The Coexistence of Offline and Online Grocery Shopping

A quote by Margaret Atwood says, “touch comes before sight, before speech. It is the first language and the last, and it always tells the truth.” This encapsulates the paramount role of human sensory in offline grocery shopping experience–a sensation that may only be achieved through engaging in it. However when it comes to online grocery shopping, such experience is–as the research on The Future of Online Grocery says–”virtually impossible to replicate.” While this is might be the case for food and beverage shopping, as evidenced in the following graph with 70% prefer to buy such category offline, product categories like home care and personal care still score better in online shopping poll with 33% and 37%, respectively. 

 

Knowing this fact, toppled with the rise of technology and digitalization come the inevitable questions on the future of retailing:  Will online shopping eventually replace offline shopping? Will the brick and mortar stores be eventually replaced by clicks? In order to uncover and understand this more, Snapcart delved into this question by looking into millions of receipts submitted by shoppers and data coming from online polls of more than 150,000 monthly active users in Indonesia.

 

Who are the Indonesian online grocery shoppers?

Indonesian shoppers are long associated with their incessant options of offline groceries, from traditional markets and mom & pop stores, to the emergence of modern retailers – hypermarkets, supermarkets, minimarkets, and convenience stores – each imprints a major role in shoppers’ habits. Online grocery then makes for an interesting addition to the already dynamic landscape. Its presence, however, invites various views – be it something that sheds a light in seeing it as a refreshing option to shoppers, to something more as a disruption to the existing grocery industry. Having said that, our findings indicate that the Indonesian online grocery shoppers are consisted of 13% of Generation Z (aged 15-20), 69% Millennials (21-34), 17% Generation X (35 – 49), and 1 % of Baby Boomers (aged 50 years onwards). Who are almost mirrored in the grocery shoppers for offline, as apparent in the number of respondents offline in comparison to online for packaged food and beverages, personal care, home care, and other categories in the following graphs.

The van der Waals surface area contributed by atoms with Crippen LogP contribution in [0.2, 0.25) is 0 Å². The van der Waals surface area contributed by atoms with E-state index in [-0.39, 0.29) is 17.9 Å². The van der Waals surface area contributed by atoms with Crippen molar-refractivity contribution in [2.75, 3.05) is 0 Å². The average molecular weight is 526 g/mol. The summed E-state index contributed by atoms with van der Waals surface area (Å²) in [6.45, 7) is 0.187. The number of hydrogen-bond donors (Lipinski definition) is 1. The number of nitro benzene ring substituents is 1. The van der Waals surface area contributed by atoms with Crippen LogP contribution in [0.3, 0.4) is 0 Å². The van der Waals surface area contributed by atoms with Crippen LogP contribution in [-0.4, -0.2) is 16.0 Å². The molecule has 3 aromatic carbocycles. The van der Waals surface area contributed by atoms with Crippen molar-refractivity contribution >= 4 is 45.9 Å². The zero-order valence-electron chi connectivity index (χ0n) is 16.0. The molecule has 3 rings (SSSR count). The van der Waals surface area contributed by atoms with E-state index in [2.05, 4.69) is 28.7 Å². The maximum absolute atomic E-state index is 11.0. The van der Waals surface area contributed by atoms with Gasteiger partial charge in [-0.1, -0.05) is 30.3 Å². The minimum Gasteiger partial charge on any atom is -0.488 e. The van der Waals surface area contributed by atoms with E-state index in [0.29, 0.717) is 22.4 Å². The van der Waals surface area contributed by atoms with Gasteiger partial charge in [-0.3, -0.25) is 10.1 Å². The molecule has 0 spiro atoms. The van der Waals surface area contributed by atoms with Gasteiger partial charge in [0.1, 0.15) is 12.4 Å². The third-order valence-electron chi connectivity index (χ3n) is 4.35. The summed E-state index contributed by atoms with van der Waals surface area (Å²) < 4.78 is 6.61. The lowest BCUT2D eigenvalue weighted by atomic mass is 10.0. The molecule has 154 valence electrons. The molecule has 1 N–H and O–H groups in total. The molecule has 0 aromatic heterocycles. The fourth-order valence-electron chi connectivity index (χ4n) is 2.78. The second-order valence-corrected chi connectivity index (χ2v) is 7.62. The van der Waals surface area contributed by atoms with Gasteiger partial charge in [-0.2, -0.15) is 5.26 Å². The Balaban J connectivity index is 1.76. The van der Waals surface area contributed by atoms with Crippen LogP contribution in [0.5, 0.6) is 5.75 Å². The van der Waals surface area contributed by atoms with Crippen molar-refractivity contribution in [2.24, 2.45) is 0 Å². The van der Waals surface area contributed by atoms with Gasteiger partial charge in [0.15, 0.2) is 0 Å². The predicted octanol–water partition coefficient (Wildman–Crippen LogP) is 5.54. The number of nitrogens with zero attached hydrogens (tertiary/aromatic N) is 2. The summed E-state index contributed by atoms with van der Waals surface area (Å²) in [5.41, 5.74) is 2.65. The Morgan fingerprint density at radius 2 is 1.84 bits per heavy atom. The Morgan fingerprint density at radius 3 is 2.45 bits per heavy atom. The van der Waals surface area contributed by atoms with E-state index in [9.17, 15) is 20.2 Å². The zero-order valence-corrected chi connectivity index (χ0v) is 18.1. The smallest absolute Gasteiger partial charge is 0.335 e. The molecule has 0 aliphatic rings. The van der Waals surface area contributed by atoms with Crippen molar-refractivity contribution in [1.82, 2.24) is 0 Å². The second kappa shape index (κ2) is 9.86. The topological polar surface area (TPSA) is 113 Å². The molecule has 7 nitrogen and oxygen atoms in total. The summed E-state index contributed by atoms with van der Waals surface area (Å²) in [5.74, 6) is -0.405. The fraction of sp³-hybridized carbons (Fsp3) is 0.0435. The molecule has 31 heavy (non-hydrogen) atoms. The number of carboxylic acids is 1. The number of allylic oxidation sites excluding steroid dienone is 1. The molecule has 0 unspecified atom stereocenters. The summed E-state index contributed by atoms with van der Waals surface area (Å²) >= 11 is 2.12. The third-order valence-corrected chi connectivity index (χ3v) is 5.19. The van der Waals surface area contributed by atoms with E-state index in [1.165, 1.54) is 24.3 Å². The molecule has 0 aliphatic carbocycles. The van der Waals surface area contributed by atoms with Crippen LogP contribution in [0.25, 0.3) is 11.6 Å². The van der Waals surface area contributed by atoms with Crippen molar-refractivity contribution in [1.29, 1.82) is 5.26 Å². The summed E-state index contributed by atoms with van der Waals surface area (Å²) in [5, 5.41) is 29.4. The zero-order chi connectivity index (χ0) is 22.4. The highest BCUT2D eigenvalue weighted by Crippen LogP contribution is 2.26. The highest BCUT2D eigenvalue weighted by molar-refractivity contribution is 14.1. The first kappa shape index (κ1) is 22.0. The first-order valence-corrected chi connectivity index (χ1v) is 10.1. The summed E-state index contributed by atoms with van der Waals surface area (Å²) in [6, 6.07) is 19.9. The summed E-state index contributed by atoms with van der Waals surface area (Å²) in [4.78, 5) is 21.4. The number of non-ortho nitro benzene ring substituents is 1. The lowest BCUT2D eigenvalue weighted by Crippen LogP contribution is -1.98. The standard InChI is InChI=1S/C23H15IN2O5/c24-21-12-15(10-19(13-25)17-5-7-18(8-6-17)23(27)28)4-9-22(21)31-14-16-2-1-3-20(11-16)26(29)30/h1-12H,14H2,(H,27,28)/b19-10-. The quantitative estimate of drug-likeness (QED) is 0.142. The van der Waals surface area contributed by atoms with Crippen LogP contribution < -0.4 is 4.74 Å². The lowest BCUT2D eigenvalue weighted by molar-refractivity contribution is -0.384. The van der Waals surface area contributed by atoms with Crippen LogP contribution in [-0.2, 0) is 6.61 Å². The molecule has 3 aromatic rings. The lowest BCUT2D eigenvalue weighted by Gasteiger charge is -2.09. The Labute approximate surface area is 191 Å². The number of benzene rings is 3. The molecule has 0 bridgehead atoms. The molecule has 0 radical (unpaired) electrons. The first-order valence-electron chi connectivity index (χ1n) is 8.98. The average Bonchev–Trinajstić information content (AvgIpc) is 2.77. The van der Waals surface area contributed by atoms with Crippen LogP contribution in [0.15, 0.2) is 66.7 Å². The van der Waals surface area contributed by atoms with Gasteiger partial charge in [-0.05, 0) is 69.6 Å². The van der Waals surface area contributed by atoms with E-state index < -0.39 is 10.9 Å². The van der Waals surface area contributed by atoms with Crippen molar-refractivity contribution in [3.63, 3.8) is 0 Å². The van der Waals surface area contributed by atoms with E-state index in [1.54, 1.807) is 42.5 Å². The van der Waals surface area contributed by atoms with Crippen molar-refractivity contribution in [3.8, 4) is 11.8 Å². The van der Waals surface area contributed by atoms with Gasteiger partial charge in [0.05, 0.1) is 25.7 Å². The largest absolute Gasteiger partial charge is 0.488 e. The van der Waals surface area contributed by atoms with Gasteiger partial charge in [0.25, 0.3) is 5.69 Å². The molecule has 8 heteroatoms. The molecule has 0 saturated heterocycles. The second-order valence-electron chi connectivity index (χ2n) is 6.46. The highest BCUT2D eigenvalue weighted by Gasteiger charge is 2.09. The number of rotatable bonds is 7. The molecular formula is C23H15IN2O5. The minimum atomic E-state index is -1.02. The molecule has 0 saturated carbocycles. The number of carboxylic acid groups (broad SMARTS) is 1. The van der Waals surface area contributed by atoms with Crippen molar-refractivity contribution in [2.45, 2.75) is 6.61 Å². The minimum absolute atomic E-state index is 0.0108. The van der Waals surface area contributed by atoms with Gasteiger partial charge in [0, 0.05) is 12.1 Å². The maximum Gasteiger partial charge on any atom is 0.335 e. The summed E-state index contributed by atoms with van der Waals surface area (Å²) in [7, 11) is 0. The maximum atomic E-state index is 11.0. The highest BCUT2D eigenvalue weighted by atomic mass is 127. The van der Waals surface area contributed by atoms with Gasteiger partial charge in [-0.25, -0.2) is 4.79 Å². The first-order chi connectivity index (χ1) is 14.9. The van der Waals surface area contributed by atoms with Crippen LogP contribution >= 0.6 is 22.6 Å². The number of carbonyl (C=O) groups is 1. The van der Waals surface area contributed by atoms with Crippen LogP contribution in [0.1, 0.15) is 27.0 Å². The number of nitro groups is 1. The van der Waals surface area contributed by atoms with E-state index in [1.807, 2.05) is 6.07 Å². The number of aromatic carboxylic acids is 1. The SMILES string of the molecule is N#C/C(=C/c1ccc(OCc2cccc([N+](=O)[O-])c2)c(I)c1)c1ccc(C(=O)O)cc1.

These graphs allows us to get a picture on which demographics are already using online grocery shopping, and which ones have not. Generally speaking, shoppers’ profiles for offline tend to reflect similarly online, since shoppers’ expectations of future grocers (online grocery shopping) may not at all be that different from what they want today. Moreover, it is apparent that across these shopping categories – packaged food & beverages, personal care, home products, and others – female and male Millennials (ages 21 – 34) are consistent in dominating the offline and online shoppers demographics. But this doesn’t mean that there’s no indication that other demographic groups present opportunities for offline or online retailers. For example, male Generation X-ers (ages 35 to 49), engage more in grocery shopping both offline and online by up to 20% than female shoppers of the same age group. Considering generation x’s lifestyle and their connection with everyday household and family activities, males of this generation are prone to engage more in grocery shopping than males within younger age groups of other generations.